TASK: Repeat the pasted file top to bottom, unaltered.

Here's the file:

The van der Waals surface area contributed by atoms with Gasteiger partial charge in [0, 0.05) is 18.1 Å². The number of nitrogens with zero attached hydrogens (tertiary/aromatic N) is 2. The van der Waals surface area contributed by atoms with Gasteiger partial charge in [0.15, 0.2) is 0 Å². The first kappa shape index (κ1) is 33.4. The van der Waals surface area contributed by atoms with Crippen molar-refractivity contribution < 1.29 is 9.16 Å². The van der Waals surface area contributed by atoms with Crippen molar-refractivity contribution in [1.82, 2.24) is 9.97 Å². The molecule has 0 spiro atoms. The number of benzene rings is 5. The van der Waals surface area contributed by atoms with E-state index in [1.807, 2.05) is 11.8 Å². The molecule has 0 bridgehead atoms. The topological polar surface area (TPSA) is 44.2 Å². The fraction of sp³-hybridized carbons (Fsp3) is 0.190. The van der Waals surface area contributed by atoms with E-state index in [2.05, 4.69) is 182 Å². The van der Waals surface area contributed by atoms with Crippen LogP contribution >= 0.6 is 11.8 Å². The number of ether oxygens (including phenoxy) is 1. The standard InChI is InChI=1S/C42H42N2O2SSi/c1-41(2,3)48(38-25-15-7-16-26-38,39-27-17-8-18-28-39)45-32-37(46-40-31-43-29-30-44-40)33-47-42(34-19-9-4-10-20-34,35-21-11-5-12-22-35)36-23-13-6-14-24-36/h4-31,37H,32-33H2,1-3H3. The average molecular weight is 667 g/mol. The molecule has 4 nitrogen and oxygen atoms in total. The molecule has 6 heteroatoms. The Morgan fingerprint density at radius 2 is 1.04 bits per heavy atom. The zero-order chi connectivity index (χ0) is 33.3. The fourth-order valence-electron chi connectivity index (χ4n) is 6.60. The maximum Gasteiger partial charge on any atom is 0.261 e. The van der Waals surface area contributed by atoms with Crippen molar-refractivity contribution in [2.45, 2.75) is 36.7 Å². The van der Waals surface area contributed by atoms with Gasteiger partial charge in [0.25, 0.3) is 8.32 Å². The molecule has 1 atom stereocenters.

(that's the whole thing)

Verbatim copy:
The van der Waals surface area contributed by atoms with Gasteiger partial charge in [0, 0.05) is 18.1 Å². The number of nitrogens with zero attached hydrogens (tertiary/aromatic N) is 2. The van der Waals surface area contributed by atoms with Gasteiger partial charge in [0.15, 0.2) is 0 Å². The first kappa shape index (κ1) is 33.4. The van der Waals surface area contributed by atoms with Crippen molar-refractivity contribution < 1.29 is 9.16 Å². The van der Waals surface area contributed by atoms with Crippen molar-refractivity contribution in [1.82, 2.24) is 9.97 Å². The molecule has 0 spiro atoms. The number of benzene rings is 5. The van der Waals surface area contributed by atoms with E-state index in [1.807, 2.05) is 11.8 Å². The molecule has 0 bridgehead atoms. The topological polar surface area (TPSA) is 44.2 Å². The fraction of sp³-hybridized carbons (Fsp3) is 0.190. The van der Waals surface area contributed by atoms with E-state index in [2.05, 4.69) is 182 Å². The van der Waals surface area contributed by atoms with Crippen LogP contribution >= 0.6 is 11.8 Å². The number of ether oxygens (including phenoxy) is 1. The standard InChI is InChI=1S/C42H42N2O2SSi/c1-41(2,3)48(38-25-15-7-16-26-38,39-27-17-8-18-28-39)45-32-37(46-40-31-43-29-30-44-40)33-47-42(34-19-9-4-10-20-34,35-21-11-5-12-22-35)36-23-13-6-14-24-36/h4-31,37H,32-33H2,1-3H3. The average molecular weight is 667 g/mol. The molecule has 4 nitrogen and oxygen atoms in total. The molecule has 6 heteroatoms. The Morgan fingerprint density at radius 2 is 1.04 bits per heavy atom. The zero-order chi connectivity index (χ0) is 33.3. The fourth-order valence-electron chi connectivity index (χ4n) is 6.60. The maximum Gasteiger partial charge on any atom is 0.261 e. The van der Waals surface area contributed by atoms with Crippen molar-refractivity contribution in [2.45, 2.75) is 36.7 Å². The van der Waals surface area contributed by atoms with Gasteiger partial charge in [0.25, 0.3) is 8.32 Å². The molecule has 1 atom stereocenters.